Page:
Mergers and acquisitions raise an even more difficult set of standardization questions. When a new unit is acquired, should the existing systems be replaced with the "standard system"? In addition to the considerations stated above, the cost in terms of monetary and human resources plus the cost of business disruption must be considered, particularly if it involves replacing a system that has been mastered and accepted by users.

When two units are merged into one unit, what should be done with systems? The question is a repeat of the considerations given above but with the issue being "how merged" are the two units.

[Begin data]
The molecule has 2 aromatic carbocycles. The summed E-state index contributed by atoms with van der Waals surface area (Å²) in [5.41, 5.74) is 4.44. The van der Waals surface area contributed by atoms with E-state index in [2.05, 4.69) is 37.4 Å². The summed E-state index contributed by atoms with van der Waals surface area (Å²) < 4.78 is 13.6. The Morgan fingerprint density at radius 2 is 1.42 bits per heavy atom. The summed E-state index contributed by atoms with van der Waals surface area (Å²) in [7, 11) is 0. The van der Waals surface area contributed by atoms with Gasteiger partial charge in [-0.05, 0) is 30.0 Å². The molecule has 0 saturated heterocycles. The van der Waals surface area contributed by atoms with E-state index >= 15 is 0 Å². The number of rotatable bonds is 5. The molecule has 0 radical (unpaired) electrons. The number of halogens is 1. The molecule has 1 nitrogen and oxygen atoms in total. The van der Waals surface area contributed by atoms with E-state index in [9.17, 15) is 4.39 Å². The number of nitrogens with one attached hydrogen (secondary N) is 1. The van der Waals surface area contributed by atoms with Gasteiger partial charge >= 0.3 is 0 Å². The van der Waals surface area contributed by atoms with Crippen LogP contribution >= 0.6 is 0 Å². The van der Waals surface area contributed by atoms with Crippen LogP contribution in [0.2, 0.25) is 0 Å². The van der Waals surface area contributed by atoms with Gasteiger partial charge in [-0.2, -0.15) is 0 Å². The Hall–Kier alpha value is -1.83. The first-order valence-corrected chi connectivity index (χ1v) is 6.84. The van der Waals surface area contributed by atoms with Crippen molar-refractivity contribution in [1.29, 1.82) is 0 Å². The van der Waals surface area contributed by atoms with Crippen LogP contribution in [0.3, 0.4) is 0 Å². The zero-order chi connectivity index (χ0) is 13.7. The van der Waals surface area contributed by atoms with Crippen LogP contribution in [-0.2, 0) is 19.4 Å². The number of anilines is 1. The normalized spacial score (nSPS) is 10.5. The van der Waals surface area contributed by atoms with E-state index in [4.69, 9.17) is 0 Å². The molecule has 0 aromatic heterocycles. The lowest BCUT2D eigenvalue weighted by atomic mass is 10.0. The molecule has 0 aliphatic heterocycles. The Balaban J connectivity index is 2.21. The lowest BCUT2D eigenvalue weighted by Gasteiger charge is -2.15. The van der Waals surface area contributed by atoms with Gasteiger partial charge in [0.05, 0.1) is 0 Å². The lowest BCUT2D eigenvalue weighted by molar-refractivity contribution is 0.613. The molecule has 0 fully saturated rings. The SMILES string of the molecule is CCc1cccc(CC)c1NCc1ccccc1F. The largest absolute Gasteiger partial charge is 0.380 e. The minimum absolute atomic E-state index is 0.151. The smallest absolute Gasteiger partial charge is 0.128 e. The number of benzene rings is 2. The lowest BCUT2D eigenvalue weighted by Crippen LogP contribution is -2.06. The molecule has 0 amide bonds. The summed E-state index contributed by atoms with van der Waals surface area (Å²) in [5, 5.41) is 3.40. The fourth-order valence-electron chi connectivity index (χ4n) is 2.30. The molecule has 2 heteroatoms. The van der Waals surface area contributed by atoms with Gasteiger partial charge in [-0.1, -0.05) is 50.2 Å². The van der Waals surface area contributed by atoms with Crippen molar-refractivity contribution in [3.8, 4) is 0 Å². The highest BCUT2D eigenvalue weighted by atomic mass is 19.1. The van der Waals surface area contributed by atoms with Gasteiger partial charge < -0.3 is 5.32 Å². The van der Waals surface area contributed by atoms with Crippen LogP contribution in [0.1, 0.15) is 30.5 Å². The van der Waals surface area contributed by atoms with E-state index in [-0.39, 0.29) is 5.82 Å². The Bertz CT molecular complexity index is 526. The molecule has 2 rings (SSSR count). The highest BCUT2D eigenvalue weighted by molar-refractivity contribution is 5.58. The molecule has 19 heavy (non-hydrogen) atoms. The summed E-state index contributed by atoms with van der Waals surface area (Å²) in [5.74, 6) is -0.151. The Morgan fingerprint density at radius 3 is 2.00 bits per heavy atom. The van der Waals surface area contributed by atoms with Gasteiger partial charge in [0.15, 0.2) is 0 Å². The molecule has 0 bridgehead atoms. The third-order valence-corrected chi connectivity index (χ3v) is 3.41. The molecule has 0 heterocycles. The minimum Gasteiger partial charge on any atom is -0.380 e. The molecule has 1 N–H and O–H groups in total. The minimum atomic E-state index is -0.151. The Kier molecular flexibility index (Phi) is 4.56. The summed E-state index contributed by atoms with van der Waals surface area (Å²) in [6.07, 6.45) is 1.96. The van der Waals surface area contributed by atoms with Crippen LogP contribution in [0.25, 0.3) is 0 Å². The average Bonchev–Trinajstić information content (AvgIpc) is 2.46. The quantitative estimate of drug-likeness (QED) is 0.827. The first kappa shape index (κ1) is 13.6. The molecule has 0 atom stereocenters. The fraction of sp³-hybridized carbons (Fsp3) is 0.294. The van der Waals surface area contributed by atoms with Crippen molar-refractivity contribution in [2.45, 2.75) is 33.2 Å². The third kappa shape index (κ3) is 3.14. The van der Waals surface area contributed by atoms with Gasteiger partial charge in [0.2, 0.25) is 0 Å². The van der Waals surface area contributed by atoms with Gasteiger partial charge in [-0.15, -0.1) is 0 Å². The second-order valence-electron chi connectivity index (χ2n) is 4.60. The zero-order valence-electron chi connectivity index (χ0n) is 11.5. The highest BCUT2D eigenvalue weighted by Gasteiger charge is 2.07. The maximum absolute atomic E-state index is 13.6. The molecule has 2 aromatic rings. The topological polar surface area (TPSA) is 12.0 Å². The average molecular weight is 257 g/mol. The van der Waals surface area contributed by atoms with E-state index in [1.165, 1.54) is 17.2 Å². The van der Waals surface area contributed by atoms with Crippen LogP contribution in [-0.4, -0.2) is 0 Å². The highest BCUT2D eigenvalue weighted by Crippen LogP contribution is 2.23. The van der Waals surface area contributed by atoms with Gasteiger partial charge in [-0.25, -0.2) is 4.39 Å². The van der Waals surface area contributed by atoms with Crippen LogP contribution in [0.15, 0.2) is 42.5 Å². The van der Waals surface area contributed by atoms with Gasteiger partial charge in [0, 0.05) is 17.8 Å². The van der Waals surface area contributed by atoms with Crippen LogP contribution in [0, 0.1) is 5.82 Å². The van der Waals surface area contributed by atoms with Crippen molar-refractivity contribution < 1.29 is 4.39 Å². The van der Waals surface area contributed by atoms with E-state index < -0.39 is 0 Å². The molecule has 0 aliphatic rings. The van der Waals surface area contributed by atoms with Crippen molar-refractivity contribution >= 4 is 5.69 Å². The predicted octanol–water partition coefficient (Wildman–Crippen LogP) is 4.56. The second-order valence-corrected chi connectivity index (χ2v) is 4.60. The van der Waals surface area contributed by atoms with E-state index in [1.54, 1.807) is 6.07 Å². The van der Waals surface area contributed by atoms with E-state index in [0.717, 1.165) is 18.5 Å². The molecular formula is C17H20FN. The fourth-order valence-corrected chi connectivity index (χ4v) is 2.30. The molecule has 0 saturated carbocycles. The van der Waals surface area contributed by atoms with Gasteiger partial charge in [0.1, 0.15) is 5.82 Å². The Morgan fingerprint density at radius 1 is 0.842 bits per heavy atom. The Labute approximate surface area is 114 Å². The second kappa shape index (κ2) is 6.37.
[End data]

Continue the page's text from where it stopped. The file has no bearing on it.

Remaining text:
If the business has a culture of frequently buying and selling businesses, tightly integrated systems may become a negative. Tightly integrating the systems across multiple units may mean that the units cannot stand-alone without a major systems investment, leading to an obstacle to selling a unit. If the philosophy is tightly integrated systems, the acquisition of a new unit may dictate large investments in replacing systems to satisfy the dictates of this philosophy.

On the other hand, the following profile of an enterprise might benefit from considering ERP standardization: A centrally managed organization with strong corporate HQ, with globally enforced rigid corporate policies, and either a single core service business or similar manufacturing environments in all plants.